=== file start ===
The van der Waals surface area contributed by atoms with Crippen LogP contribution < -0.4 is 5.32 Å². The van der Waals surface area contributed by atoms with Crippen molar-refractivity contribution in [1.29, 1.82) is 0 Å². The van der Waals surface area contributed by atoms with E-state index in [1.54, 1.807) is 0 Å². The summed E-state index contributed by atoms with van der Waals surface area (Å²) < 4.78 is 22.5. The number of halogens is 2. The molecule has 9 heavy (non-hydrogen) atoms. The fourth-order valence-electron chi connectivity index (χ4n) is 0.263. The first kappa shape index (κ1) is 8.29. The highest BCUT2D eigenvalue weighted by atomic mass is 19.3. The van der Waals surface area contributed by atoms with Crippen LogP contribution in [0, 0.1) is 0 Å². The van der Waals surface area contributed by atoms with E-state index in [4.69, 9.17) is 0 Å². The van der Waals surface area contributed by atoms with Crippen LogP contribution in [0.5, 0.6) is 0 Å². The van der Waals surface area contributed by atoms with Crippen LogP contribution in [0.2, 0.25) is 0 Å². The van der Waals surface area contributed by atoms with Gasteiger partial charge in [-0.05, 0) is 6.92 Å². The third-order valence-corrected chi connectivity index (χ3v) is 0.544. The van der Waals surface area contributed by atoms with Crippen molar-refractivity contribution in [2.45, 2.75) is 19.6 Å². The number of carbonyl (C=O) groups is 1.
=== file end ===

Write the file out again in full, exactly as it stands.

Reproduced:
The van der Waals surface area contributed by atoms with Crippen LogP contribution < -0.4 is 5.32 Å². The van der Waals surface area contributed by atoms with Crippen molar-refractivity contribution in [1.29, 1.82) is 0 Å². The van der Waals surface area contributed by atoms with E-state index in [1.54, 1.807) is 0 Å². The summed E-state index contributed by atoms with van der Waals surface area (Å²) < 4.78 is 22.5. The number of halogens is 2. The molecule has 9 heavy (non-hydrogen) atoms. The fourth-order valence-electron chi connectivity index (χ4n) is 0.263. The first kappa shape index (κ1) is 8.29. The highest BCUT2D eigenvalue weighted by atomic mass is 19.3. The van der Waals surface area contributed by atoms with Crippen LogP contribution in [0, 0.1) is 0 Å². The van der Waals surface area contributed by atoms with E-state index in [4.69, 9.17) is 0 Å². The van der Waals surface area contributed by atoms with Crippen LogP contribution in [0.5, 0.6) is 0 Å². The van der Waals surface area contributed by atoms with Crippen LogP contribution in [0.2, 0.25) is 0 Å². The van der Waals surface area contributed by atoms with Gasteiger partial charge in [-0.05, 0) is 6.92 Å². The third-order valence-corrected chi connectivity index (χ3v) is 0.544. The van der Waals surface area contributed by atoms with Crippen molar-refractivity contribution in [2.45, 2.75) is 19.6 Å². The number of carbonyl (C=O) groups is 1.